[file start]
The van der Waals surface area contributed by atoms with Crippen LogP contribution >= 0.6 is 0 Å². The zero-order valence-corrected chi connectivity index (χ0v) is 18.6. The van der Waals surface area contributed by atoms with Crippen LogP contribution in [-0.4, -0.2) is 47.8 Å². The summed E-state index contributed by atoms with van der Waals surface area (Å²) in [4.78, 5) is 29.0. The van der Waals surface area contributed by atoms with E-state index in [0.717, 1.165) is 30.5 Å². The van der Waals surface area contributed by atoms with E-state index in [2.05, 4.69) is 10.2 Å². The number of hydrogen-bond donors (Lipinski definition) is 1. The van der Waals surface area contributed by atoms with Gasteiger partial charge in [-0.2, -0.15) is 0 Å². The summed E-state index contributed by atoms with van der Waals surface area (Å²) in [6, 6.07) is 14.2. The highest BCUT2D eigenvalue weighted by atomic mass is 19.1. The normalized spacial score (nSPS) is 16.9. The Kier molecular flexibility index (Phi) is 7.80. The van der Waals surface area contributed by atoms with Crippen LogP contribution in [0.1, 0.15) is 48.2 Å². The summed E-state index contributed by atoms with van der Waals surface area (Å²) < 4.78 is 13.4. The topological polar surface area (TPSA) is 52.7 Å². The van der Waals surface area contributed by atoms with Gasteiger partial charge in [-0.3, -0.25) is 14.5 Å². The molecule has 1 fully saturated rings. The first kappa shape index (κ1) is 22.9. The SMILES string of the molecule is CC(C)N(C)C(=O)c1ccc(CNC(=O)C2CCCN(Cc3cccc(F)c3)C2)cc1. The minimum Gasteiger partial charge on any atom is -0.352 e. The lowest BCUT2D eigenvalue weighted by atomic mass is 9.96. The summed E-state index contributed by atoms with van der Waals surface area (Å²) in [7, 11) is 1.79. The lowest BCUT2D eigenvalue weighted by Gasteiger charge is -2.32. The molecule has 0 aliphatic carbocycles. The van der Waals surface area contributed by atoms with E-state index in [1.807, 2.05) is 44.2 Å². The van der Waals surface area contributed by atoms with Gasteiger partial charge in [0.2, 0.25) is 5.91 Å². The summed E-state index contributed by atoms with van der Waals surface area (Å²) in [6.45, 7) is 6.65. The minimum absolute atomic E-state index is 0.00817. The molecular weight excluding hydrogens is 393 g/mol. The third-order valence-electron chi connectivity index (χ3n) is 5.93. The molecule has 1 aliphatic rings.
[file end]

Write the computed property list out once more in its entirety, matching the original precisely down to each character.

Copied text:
The van der Waals surface area contributed by atoms with Crippen LogP contribution >= 0.6 is 0 Å². The zero-order valence-corrected chi connectivity index (χ0v) is 18.6. The van der Waals surface area contributed by atoms with Crippen LogP contribution in [-0.4, -0.2) is 47.8 Å². The summed E-state index contributed by atoms with van der Waals surface area (Å²) in [4.78, 5) is 29.0. The van der Waals surface area contributed by atoms with E-state index in [0.717, 1.165) is 30.5 Å². The van der Waals surface area contributed by atoms with E-state index in [2.05, 4.69) is 10.2 Å². The number of hydrogen-bond donors (Lipinski definition) is 1. The van der Waals surface area contributed by atoms with Gasteiger partial charge in [-0.2, -0.15) is 0 Å². The summed E-state index contributed by atoms with van der Waals surface area (Å²) in [6, 6.07) is 14.2. The highest BCUT2D eigenvalue weighted by atomic mass is 19.1. The normalized spacial score (nSPS) is 16.9. The Kier molecular flexibility index (Phi) is 7.80. The van der Waals surface area contributed by atoms with Crippen LogP contribution in [0.1, 0.15) is 48.2 Å². The summed E-state index contributed by atoms with van der Waals surface area (Å²) < 4.78 is 13.4. The topological polar surface area (TPSA) is 52.7 Å². The van der Waals surface area contributed by atoms with Gasteiger partial charge in [-0.3, -0.25) is 14.5 Å². The molecule has 1 fully saturated rings. The first kappa shape index (κ1) is 22.9. The SMILES string of the molecule is CC(C)N(C)C(=O)c1ccc(CNC(=O)C2CCCN(Cc3cccc(F)c3)C2)cc1. The minimum Gasteiger partial charge on any atom is -0.352 e. The lowest BCUT2D eigenvalue weighted by atomic mass is 9.96. The summed E-state index contributed by atoms with van der Waals surface area (Å²) in [7, 11) is 1.79. The lowest BCUT2D eigenvalue weighted by Gasteiger charge is -2.32. The molecule has 0 aliphatic carbocycles. The van der Waals surface area contributed by atoms with E-state index in [1.807, 2.05) is 44.2 Å². The van der Waals surface area contributed by atoms with Gasteiger partial charge in [0.2, 0.25) is 5.91 Å². The summed E-state index contributed by atoms with van der Waals surface area (Å²) in [6.45, 7) is 6.65. The minimum absolute atomic E-state index is 0.00817. The molecular weight excluding hydrogens is 393 g/mol. The third-order valence-electron chi connectivity index (χ3n) is 5.93. The molecule has 1 aliphatic rings.